One of the best tips to strengthen any manuscript is to eliminate the “ing” words. “He ran down the hall” is stronger than “He was running down the hall.” That said, I want you to know that my head is not bald...it is balding. And this week, I embraced my thinning hair by introducing it to my razor. It’s not entirely gone, just closer now to stubble than a mane (and lookin' pretty good, if I do say so myself).

So what does this have to do with the main topic of our blog, the struggle to get published? I’ve noticed for a long time that many of my favorite male children’s book authors are bald (though some, like me, refuse to completely let go of the “ing”). Bruce Coville. Gordon Korman. Sid Fleischman. Richard Peck.

I’ve tried everything else to get published. Been through three agents. Won plenty of awards. Now I even look like a published author! So to any editor who might read this, if it’s the image that’s been keeping you away, I just took care of that.

I’m ready.

I’m waiting.



- Jay

Tuesday, March 14, 2006

My (lack of a) Day Job Gets In The Way Of My Writing Career --Eve

Does anyone else have this problem? Or am I the only lame one who can’t get my act together? Never mind, I know the answer.

Three years ago, I quit my wonderful first grade teaching job to write full-time. After all, how could I write whole books, when there were lessons to plan, papers to correct, kids to save? No time! No time!

“I’ll write full-time,” I thought. Crank out a couple books a year, make $5000 to $10,000 per book… “Hey, that’s about what I make teaching per year. But now I can make my own hours, sit around in my jammies, and go running in between four-hour writing sessions…It’s BRILLIANT!” I thought.

Problem is, I DO make my own hours, SIT around in my jammies, and GO running from time to time, but I don’t get any WRITING done! My lack of a day job has created a lazy, not-exactly-in-shape, mush-brained slacker. How did that happen?

Believe it or not, when I worked full-plus time (I call it that because no teaching job is ever full time, it’s ALL the time…grading, testing, planning, conferencing, running around from 7am to 7pm at least.), I got more writing done. How was I so efficient when I never even had time to go to the bathroom during the day? Well, that was the key. I HAD no time, so when I did have free minutes in the evenings or weekends, I wrote. I saved those precious minutes for writing…ME time. Time to sit with my thoughts and love the pen and paper (couldn’t afford a computer) and create stories and wonder and daydream…all the things I longed to do during the hectic days when I was obsessed with bumping little Ashley from a 6 to a 7 on the DRA scale, and thus a higher reading group.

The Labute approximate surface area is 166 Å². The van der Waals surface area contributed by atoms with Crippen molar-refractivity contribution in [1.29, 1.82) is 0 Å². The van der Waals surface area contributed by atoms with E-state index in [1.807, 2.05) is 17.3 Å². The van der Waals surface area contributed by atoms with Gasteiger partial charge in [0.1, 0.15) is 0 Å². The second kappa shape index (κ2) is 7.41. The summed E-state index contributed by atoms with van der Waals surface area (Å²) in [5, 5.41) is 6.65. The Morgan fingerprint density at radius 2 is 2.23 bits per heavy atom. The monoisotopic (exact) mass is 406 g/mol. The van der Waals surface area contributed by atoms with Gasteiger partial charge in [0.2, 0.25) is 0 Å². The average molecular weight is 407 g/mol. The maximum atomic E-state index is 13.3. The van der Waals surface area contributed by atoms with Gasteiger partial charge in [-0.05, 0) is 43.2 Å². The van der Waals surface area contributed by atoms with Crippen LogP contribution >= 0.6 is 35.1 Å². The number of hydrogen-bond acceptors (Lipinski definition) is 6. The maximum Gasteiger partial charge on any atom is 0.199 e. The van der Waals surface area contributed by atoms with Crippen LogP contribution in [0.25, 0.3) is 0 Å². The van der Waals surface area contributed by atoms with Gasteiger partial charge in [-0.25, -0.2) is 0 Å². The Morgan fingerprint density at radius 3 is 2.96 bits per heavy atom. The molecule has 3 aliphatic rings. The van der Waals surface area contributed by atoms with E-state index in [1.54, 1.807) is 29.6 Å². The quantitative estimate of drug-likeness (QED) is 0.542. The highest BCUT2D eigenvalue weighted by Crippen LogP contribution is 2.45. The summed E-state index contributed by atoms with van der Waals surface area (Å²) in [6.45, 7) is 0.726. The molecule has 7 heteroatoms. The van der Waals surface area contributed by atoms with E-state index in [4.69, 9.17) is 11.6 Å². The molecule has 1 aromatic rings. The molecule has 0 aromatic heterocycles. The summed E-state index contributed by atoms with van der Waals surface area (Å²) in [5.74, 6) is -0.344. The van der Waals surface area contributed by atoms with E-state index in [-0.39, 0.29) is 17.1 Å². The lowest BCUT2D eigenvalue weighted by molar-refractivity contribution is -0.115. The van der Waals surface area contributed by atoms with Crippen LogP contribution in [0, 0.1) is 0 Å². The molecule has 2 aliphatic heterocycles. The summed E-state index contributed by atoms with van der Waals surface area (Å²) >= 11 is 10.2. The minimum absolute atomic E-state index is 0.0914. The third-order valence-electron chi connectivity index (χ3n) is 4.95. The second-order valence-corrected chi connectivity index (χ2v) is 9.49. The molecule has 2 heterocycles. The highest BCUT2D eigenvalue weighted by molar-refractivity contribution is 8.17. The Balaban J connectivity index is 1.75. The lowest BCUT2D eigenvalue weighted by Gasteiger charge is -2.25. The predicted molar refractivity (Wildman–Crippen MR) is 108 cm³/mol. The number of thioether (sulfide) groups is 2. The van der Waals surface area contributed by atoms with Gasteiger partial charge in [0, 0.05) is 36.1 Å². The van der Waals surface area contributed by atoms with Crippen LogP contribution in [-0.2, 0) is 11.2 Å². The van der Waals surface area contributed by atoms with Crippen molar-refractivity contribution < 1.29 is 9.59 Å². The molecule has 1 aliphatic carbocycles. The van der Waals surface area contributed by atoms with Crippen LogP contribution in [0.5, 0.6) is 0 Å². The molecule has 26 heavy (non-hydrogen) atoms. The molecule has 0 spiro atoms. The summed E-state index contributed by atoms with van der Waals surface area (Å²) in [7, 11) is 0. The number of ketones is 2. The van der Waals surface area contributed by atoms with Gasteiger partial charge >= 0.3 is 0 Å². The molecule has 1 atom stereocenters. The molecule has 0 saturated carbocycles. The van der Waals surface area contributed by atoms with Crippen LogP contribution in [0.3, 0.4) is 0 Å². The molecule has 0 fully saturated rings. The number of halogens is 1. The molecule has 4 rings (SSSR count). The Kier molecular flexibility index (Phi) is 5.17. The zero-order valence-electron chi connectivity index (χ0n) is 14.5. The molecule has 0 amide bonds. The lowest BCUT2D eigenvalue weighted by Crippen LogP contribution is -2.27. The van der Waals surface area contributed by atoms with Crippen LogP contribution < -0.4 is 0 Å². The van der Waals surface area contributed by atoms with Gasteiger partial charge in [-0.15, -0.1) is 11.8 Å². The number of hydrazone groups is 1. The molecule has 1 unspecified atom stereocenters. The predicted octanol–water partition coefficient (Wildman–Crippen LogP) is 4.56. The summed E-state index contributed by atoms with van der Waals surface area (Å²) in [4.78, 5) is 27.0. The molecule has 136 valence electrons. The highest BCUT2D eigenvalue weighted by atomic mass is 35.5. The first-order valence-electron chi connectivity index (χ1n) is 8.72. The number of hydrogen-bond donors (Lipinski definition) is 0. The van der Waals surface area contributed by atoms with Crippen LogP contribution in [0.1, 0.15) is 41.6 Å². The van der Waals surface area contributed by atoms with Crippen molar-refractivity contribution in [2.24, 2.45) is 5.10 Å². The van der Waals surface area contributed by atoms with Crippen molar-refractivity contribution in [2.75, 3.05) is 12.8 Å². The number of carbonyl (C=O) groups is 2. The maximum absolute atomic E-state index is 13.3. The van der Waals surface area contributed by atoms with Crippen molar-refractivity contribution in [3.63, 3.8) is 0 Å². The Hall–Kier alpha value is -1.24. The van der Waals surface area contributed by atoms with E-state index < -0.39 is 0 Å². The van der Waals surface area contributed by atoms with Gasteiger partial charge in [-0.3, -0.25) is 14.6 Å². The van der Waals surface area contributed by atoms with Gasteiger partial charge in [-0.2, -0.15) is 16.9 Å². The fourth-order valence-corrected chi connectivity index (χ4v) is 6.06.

So here I am with the perfect set-up. Perfect home office…check. No responsibilities or kids…check. Plenty of comfy sweat suits…check. Enough money saved so I can afford to sit in the office in my sweat suits and write ALL DAY LONG…check. Energy, motivation, and talent to write books…um…UNCHECK.

I wonder what the heck I do all day. And it kills me that the more time I have on my hands, the less I get done. It’s been three years, so I should have had 3-6 books done and published already, right? And I can’t even finish ONE. What is my problem? I still don’t know. But I think I know the solution…

I need to get a day-job.

Happy Writer's Block!

-- Eve

Tuesday, March 07, 2006

My 3-year-old is Gone - Robin

No, not my son, Luke. My other baby…my middle grade manuscript that I gave birth to three years ago. Alright fine. More like four years ago.

Today I sent him out into the world, all on his own, to see if he will be adopted by the loving editors at Dutton. I picture him sitting on their front door step, shivering from the New York cold. “It was so warm and cozy back on my mommy's laptop in California,” my manuscript will say.

The editors will crack open their doors early in the morning, push back the black snow, look down, and there they will find my cute little shivering manuscript. “He's so adorable!” they'll say. “Let's keep him! Can we? Can we…please?” They'll plead with their publisher, and she will reply, “Now we can't go keeping every sorry looking manuscript that shows up at our door. What are we? A publishing zoo!?”

And the editors will say, “But look at his unique voice and his story arc and his adorable little ending!”

The publisher will scratch her chin, tickle my manuscript behind the ears, give a little smile and say, “Hell no. Throw him out the back of the station wagon when no one's looking.”

At least, that's what I think will happen.

Thursday, March 02, 2006

Bathroom Epiphanies -- Jay

In reference to my last post, I'm over it. I gave myself till the end of February to finish my YA, only to be without a computer for eight days.

But it's all good. It's all better than good.

I finished my manuscript on February 28th at 11:13pm...with 47 minutes to spare! If I had my computer those eight days, I probably would've ripped through the last few chapters, typing them exactly as I'd imagined them. Instead, I reconsidered my ending. I was happy with my ending, but I suddenly had time to reconsider it just for fun.

So where did I do this reconsidering? Well...

My greatest epiphanies occur in the bathroom. This one, lucky for you, happened in the shower. It was freezing in the house so I blasted the hot water. Because I didn't want to leave the warmth right away, I spent a few minutes standing there, thinking about my book. What if I did this instead of that? Hmm...could work. And what if, because I did that, I now do this? Wow! That's good. That's better than good.

At that moment, I smiled. And then I laughed out loud. I often laugh out loud in the bathroom, so my wife didn't think much of it.

I couldn't believe it. Because my computer went down, I actually came up with a better ending. So if they ever invent a waterproof computer, I'm writing all of my books in the shower.

- Jay